Letter from an Unknown Woman


Letter from an Unknown Woman was one of the many films I first became aware of by watching A Personal Journey with Martin Scorsese through American Movies, and I remembered it especially because I liked the title. Having watched the film, I became entranced by its style but less so with its actual story. For a very melodramatic film, there’s a strange absence of conflict that I found very off-putting.

As a girl, Lisa Berndle (Joan Fontaine) observes a handsome young pianist named Stefan Brand (Louis Jourdan) moving into her apartment building and becomes hopelessly infatuated with him almost immediately. She buries herself in his life, and when her family moves away, she runs back to Vienna to be near him again. Eventually he notices her, and they have (a very brief) relationship. He leaves on a concert tour, and when he finally returns, forgets completely about Lisa among all of the other women he has been with.


It’s a film that should be rather heartbreaking, and is, in its way I suppose. The thing is, Lisa is always so in love with Stefan that anything he does is immediately forgiven, or rather, never seen as an insult in the first place. We get the feeling throughout the film of missed oportunity, that if they actually shared their lives Stefan would become a better and less frivolous person. However, that never really materializes, and Lisa is so in love with being in love with Stefan that it sustains her quite well even through his desertion and her subsequent marriage to a wealthier older man. Long story short, even though a lot of things happen in this movie that should rock the characters’ worlds, they never seem like a huge deal even when they are.

I’m not quite sure why this is the case, why the film seems to have no conflicts. Maybe it’s because it seems to mostly from Lisa’s point of view, who as I said earlier is so happy to be in love with Stefan that even when things go wrong they don’t seem to make much of an impact. There’s a section of desperation and poverty after Stefan’s departure that Lisa relates in voice over, and of course this is not as impactful as showing actual images of Lisa begging on the streets or some such thing. Towards the end as she is dying (not a  spoiler as the whole film is in flashback to this point), we just see Stefan reading the titular letter rather than a lot of footage of dying Lisa. The visuals in this movie focus on the good times, while the voice over will go to darker places the visuals won’t. I don’t think this a drawback really, it’s so consistent (and Ophüls seems to be well respected enough) that I don’t think it’s a mistake. It’s just a very weird choice, coming from a modern perspective where a lot of films make it their business to go to the darker places.


The film is drama, but it’s also rooted in a calm romanticism that celebrates turn of the century Vienna. The sets are beautifully realized, not as realistic replicas of the actual city (The Third Man this is not) but as wistful remembrances of what it once was. Come to think of it, that’s probably another reason why the film seems so absent of conflict. 98% of this film is in flashback as Lisa is dying. As well as the fact that she is still in love with Stefan, it’s probably hard for her to feel angry going over their memories as she is dying. The whole film is remembered wistfully it seems, and everything plays into that. It acknowledges the ugliness that occurred, but never dwells on it too long and never shows it.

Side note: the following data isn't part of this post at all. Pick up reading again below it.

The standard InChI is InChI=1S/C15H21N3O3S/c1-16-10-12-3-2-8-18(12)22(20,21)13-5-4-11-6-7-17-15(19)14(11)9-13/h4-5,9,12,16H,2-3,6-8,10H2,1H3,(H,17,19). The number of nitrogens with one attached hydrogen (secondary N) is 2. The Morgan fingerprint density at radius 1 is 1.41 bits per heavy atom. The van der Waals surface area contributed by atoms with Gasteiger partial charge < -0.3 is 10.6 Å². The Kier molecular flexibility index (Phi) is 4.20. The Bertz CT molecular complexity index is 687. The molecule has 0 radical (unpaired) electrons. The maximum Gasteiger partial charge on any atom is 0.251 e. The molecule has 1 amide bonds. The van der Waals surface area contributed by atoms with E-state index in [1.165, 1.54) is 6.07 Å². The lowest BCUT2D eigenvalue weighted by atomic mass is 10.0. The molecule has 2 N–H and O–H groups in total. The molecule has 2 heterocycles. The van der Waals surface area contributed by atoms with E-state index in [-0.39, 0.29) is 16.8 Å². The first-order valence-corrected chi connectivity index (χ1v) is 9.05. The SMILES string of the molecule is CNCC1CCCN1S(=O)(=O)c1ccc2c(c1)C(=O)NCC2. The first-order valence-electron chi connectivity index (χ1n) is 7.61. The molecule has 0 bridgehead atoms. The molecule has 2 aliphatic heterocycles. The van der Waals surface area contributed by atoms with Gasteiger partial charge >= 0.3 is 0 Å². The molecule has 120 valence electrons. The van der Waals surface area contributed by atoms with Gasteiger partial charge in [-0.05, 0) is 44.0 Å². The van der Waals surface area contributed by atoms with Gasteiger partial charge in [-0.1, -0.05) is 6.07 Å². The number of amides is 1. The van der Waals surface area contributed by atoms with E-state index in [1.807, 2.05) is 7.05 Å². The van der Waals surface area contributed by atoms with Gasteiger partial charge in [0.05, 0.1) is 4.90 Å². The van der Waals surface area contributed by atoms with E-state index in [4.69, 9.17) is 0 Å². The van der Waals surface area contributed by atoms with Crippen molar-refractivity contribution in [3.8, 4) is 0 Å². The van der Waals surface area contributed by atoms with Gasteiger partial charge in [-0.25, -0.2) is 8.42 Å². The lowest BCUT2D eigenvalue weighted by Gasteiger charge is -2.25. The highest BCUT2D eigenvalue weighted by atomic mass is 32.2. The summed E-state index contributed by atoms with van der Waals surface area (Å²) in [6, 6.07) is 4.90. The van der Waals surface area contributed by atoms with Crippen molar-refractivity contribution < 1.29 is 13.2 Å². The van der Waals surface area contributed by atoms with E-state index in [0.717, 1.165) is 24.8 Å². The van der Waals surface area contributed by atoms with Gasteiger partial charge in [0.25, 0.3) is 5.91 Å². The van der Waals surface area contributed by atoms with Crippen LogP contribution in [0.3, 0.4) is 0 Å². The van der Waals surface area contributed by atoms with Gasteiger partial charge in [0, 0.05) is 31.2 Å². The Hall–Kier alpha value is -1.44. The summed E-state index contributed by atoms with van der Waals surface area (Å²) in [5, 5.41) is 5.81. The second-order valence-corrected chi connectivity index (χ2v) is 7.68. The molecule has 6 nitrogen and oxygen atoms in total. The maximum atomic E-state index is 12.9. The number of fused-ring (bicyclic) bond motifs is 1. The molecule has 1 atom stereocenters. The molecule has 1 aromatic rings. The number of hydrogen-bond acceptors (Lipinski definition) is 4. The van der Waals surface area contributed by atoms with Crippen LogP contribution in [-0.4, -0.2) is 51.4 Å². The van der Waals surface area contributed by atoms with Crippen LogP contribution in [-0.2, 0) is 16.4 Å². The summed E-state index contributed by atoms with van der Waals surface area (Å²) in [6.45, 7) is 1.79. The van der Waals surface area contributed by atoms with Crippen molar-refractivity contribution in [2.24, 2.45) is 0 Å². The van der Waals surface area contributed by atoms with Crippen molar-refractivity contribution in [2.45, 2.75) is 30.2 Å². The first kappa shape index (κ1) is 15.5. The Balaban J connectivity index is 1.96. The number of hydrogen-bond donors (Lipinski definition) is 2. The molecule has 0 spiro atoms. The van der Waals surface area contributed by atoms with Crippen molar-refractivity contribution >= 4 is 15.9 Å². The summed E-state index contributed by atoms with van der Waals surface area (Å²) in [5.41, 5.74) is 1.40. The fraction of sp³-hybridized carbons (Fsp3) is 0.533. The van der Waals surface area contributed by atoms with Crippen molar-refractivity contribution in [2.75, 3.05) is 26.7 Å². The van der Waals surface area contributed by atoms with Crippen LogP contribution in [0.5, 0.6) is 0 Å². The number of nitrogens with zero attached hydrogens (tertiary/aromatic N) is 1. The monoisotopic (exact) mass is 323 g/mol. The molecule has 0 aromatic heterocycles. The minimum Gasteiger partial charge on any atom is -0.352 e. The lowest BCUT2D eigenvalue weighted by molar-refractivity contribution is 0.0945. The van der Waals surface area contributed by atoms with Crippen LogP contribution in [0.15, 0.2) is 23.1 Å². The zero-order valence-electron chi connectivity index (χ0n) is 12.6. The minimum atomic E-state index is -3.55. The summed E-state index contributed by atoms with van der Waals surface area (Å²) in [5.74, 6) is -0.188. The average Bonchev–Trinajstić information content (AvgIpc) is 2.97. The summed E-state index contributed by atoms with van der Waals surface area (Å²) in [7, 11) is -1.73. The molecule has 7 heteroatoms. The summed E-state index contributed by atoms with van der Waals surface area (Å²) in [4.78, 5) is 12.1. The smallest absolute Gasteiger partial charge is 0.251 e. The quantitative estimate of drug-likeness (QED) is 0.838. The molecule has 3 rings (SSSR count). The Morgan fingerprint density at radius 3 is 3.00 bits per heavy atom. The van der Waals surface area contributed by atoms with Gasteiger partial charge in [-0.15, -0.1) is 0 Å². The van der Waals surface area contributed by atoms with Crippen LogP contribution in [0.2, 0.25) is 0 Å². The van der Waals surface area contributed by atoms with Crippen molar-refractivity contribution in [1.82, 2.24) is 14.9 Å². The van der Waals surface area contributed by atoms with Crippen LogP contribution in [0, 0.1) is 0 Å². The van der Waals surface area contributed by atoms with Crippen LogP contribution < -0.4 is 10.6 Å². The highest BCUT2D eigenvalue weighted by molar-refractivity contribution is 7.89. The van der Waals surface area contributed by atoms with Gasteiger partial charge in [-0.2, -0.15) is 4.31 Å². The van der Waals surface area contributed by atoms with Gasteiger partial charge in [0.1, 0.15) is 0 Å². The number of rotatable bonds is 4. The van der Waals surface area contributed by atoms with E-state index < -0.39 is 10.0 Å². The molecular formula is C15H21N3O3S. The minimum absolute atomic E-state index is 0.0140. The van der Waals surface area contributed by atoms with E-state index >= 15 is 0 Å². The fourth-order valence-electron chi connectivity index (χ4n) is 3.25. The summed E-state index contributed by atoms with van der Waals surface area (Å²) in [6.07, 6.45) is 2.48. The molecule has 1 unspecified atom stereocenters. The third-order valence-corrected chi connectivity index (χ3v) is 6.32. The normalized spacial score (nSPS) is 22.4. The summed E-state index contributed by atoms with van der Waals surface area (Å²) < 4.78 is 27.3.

A melodrama made in 1948 can hardly help but feel a bit dated, and I’m afraid the film suffers for this. Though the film is largely from a woman’s perspective, I can’t help but find Lisa’s slavish adoration to the shallow Stefan quite grating. Joan Fontaine’s performance, while great a showing the passage of time and her growth from a teenage girl to a grown woman, hardly works to give one a high opinion of the character. Jourdan does a good job playing the shallow Stefan, and allows the brighter aspects of his character to shine through occasionally in the film. However, even though the film and the performances are, in the strict sense of the word, good, I wouldn’t recommend this movie to anyone who watches films with a strong desire to identify with the characters. They are both incredibly frustrating to watch at times.

Letter from an Unknown Woman was a film I didn’t think much of when I first watched it, but the more I reflect on it the more I realize and respect what it is trying to do. I will definitely rewatch it at some point and see if this helps make the movie more watchable. There is good news though, it is very economical with its storytelling, running at only 86 minutes. The film has beautiful sets and camerawork, and the experience of watching it is both frustrating and rewarding, and unlike any other film I have seen.


Long story short: 3.5/4 stars

For Further Reading:

The New Yorker “Movie of the Week” (video)
The Guardian
The New York Times review


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